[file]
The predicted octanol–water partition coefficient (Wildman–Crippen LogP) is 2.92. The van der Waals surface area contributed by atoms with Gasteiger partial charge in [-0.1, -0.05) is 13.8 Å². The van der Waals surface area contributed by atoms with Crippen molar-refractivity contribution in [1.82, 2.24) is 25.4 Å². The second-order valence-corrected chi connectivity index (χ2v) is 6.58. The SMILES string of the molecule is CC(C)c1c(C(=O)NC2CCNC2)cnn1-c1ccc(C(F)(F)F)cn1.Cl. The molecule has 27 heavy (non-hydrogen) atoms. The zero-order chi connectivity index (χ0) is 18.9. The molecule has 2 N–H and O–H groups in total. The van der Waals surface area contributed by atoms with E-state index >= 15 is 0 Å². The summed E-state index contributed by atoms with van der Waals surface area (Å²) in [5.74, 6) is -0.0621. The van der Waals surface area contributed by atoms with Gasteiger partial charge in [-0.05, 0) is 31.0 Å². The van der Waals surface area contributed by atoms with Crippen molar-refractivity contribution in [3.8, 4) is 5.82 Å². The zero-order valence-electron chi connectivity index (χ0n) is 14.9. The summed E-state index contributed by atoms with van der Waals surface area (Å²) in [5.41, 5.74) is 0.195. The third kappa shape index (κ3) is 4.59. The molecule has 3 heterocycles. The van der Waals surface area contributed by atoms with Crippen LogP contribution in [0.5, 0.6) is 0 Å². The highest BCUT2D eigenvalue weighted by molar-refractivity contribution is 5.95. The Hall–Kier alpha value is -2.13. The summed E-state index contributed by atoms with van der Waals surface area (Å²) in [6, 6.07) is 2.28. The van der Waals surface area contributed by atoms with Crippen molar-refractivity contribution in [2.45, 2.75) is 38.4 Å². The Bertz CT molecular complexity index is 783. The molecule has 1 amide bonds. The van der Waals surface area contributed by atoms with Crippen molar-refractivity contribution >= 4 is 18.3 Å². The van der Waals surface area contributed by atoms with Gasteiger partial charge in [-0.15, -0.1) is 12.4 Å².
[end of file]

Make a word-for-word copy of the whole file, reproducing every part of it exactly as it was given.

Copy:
The predicted octanol–water partition coefficient (Wildman–Crippen LogP) is 2.92. The van der Waals surface area contributed by atoms with Gasteiger partial charge in [-0.1, -0.05) is 13.8 Å². The van der Waals surface area contributed by atoms with Crippen molar-refractivity contribution in [1.82, 2.24) is 25.4 Å². The second-order valence-corrected chi connectivity index (χ2v) is 6.58. The SMILES string of the molecule is CC(C)c1c(C(=O)NC2CCNC2)cnn1-c1ccc(C(F)(F)F)cn1.Cl. The molecule has 27 heavy (non-hydrogen) atoms. The zero-order chi connectivity index (χ0) is 18.9. The molecule has 2 N–H and O–H groups in total. The van der Waals surface area contributed by atoms with E-state index >= 15 is 0 Å². The summed E-state index contributed by atoms with van der Waals surface area (Å²) in [5.74, 6) is -0.0621. The van der Waals surface area contributed by atoms with Gasteiger partial charge in [-0.05, 0) is 31.0 Å². The van der Waals surface area contributed by atoms with Crippen molar-refractivity contribution in [3.8, 4) is 5.82 Å². The zero-order valence-electron chi connectivity index (χ0n) is 14.9. The summed E-state index contributed by atoms with van der Waals surface area (Å²) in [5.41, 5.74) is 0.195. The third kappa shape index (κ3) is 4.59. The molecule has 3 heterocycles. The van der Waals surface area contributed by atoms with Crippen LogP contribution in [0.5, 0.6) is 0 Å². The highest BCUT2D eigenvalue weighted by molar-refractivity contribution is 5.95. The Hall–Kier alpha value is -2.13. The summed E-state index contributed by atoms with van der Waals surface area (Å²) in [6, 6.07) is 2.28. The van der Waals surface area contributed by atoms with Crippen molar-refractivity contribution in [2.45, 2.75) is 38.4 Å². The Bertz CT molecular complexity index is 783. The molecule has 1 amide bonds. The van der Waals surface area contributed by atoms with Crippen molar-refractivity contribution >= 4 is 18.3 Å². The van der Waals surface area contributed by atoms with Gasteiger partial charge in [-0.15, -0.1) is 12.4 Å².